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Can Coin Collectors Help Us Get Past The Looming Debt Default?

When you go shopping you see signs asking for exact change because the pandemic continues to impact the coin shortage in the United States. But that seems to have filtered out of the current news cycle. Today's crisis is averting the looming debt default. Could a simple action like creating a commemorative coin help us overcome this pending financial disaster?

In an interesting article released by the intelligencer, "How Biden Could End the Debt-Ceiling Crisis by 'Minting the Coin'", there is a very interesting fact-based exploration on just how this could help. 

Here is an excerpt from the article:

Back in 1995, America’s coin collectors successfully lobbied Congress for legislation that would empower the Treasury Department to mint collectible platinum coins in a greater variety of sizes. The idea was to facilitate the creation of smaller, cheaper coins to help less affluent coin collectors get in on the sweet platinum action.

In writing this legislation, however, Congress accidentally — and yet quite explicitly! — gave the Treasury secretary extraordinary money-creation powers. Here’s the relevant provision:

The Secretary may mint and issue platinum bullion coins and proof platinum coins in accordance with such specifications, designs, varieties, quantities, denominations, and inscriptions as the Secretary, in the Secretary’s discretion, may prescribe from time to time.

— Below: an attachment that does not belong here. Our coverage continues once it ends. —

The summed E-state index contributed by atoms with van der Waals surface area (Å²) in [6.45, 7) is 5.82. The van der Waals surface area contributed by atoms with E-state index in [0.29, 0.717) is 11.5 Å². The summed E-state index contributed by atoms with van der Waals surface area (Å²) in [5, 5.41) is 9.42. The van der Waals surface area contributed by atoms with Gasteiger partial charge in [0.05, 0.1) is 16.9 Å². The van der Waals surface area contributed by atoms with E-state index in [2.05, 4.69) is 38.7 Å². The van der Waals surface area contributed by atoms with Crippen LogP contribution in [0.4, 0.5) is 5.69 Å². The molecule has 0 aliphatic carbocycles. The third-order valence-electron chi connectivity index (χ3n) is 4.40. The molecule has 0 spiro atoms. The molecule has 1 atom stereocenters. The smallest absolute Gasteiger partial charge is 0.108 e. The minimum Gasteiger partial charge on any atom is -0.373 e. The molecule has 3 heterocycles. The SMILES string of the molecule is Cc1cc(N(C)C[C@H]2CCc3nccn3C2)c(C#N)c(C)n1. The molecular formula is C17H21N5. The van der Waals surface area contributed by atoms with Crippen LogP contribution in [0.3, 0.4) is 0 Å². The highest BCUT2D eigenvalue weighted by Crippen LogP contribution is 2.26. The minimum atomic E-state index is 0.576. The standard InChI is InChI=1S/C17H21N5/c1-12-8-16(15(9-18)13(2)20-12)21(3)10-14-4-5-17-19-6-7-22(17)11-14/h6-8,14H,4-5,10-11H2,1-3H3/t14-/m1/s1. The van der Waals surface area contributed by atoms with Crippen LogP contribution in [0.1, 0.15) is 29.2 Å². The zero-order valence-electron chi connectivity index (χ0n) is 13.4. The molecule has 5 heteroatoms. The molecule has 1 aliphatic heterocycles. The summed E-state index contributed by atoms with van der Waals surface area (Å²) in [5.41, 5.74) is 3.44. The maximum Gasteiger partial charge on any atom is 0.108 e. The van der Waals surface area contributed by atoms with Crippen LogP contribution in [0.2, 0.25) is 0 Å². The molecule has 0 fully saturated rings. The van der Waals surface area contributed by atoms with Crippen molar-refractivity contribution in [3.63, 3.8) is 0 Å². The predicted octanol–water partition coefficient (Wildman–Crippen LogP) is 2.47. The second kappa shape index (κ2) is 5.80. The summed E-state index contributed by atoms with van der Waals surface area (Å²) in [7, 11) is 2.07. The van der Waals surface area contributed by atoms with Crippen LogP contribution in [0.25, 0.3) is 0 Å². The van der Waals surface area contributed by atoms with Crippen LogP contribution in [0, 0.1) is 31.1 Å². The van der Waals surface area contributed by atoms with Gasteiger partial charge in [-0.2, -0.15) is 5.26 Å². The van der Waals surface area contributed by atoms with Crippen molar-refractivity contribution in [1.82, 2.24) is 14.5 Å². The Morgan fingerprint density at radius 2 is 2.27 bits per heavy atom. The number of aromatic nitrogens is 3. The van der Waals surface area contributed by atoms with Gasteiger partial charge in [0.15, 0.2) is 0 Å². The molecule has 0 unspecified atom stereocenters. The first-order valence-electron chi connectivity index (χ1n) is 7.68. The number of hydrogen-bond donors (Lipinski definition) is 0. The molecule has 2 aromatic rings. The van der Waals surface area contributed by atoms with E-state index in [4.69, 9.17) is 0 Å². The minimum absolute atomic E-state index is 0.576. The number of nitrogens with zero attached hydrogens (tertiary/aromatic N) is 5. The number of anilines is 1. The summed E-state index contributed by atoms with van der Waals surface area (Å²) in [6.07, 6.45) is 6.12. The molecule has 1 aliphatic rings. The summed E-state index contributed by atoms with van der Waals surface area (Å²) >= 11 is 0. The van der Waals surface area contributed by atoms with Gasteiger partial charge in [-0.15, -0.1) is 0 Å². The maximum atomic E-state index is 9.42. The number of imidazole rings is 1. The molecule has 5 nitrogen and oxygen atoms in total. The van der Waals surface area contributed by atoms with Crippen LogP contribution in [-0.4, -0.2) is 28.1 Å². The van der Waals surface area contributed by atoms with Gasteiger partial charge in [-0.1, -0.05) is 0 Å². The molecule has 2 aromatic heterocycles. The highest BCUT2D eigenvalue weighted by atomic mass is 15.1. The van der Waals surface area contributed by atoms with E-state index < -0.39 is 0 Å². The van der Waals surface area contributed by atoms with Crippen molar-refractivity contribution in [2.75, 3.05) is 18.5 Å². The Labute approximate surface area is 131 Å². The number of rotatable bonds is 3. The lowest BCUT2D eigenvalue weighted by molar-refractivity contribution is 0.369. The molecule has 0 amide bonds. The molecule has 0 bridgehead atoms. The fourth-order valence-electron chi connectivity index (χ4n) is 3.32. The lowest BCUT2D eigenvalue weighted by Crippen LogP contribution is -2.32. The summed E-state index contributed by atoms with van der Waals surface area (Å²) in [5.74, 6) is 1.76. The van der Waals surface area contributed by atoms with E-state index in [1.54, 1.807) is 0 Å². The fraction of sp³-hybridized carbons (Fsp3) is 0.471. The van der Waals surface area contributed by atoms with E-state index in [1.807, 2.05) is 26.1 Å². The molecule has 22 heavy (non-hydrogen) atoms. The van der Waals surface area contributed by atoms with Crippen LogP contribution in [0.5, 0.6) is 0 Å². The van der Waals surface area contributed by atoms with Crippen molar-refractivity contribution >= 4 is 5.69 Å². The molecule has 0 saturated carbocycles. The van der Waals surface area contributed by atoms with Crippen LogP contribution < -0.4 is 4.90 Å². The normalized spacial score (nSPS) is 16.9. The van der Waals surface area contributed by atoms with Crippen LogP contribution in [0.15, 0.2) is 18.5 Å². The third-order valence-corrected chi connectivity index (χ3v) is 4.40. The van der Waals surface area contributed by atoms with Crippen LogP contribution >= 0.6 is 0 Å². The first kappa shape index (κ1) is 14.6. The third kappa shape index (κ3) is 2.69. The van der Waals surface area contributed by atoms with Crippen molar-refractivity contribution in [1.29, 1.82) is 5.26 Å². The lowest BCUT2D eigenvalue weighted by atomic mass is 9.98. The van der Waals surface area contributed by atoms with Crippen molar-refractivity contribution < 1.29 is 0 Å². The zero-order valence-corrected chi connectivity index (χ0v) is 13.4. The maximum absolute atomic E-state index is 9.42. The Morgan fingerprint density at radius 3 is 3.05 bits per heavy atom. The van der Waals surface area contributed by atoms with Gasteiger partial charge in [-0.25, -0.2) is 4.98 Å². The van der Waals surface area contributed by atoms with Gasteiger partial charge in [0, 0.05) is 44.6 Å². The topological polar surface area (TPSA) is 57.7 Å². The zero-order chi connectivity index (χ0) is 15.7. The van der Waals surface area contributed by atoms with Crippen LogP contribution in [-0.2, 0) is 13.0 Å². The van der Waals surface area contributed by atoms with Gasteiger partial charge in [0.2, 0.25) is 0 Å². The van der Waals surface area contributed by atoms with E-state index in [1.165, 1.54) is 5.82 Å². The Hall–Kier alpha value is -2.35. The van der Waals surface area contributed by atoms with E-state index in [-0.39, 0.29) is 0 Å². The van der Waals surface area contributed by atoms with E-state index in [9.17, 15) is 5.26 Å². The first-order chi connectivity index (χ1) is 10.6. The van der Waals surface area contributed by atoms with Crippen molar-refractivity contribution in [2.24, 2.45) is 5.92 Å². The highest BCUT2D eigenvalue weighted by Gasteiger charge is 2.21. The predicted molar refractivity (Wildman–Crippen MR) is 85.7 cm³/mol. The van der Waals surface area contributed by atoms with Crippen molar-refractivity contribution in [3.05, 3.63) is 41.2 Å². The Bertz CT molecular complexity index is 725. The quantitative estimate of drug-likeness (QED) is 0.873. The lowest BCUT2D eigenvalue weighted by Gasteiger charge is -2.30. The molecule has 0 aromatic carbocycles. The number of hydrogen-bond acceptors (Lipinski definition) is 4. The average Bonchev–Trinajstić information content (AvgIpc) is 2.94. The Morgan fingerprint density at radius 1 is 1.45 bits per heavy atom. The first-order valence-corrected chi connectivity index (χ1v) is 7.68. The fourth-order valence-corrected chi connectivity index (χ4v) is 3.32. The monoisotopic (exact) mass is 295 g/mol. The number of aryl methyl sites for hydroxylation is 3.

In 2011, the blogger Carlos Mucha, writing under his commenter name “Beowulf,” noted that this law seemed to provide a debt-ceiling work-around: If the Treasury secretary has the power to mint platinum coins of any denomination, then he or she could (1) mint a $1 trillion platinum coin and then (2) take it to the Federal Reserve and use it to repurchase $1 trillion in Fed-held U.S. Treasury debt. Just like that, the U.S. debt level would be brought well below the statutory ceiling, and the government could carry on paying interest on its debt while meeting all its statutory spending obligations.

Notably, such an action would not be inflationary “money printing.” The supply of money circulating in the real economy would not change. One branch of the government would simply deposit a coin in the account of another branch of government, thereby erasing $1 trillion from the national debt. Nothing would change except accounting figures that Congress has fetishized. This is part of what makes the “mint the coin” option so appealing to critics of Beltway deficit politics in general, and proponents of Modern Monetary Theory in particular: It helps expose the absurdity of fixating on national-debt totals that are already influenced by factors nearly as arbitrary as the platinum-coin gambit, while spotlighting our government’s absolute sovereignty over money creation.

The article is obviously political in nature but the topic caught our eye. So what do you think, should the government mint $1 trillion in platinum collectible coins? If so, would you buy one?

Read the full article for more details.
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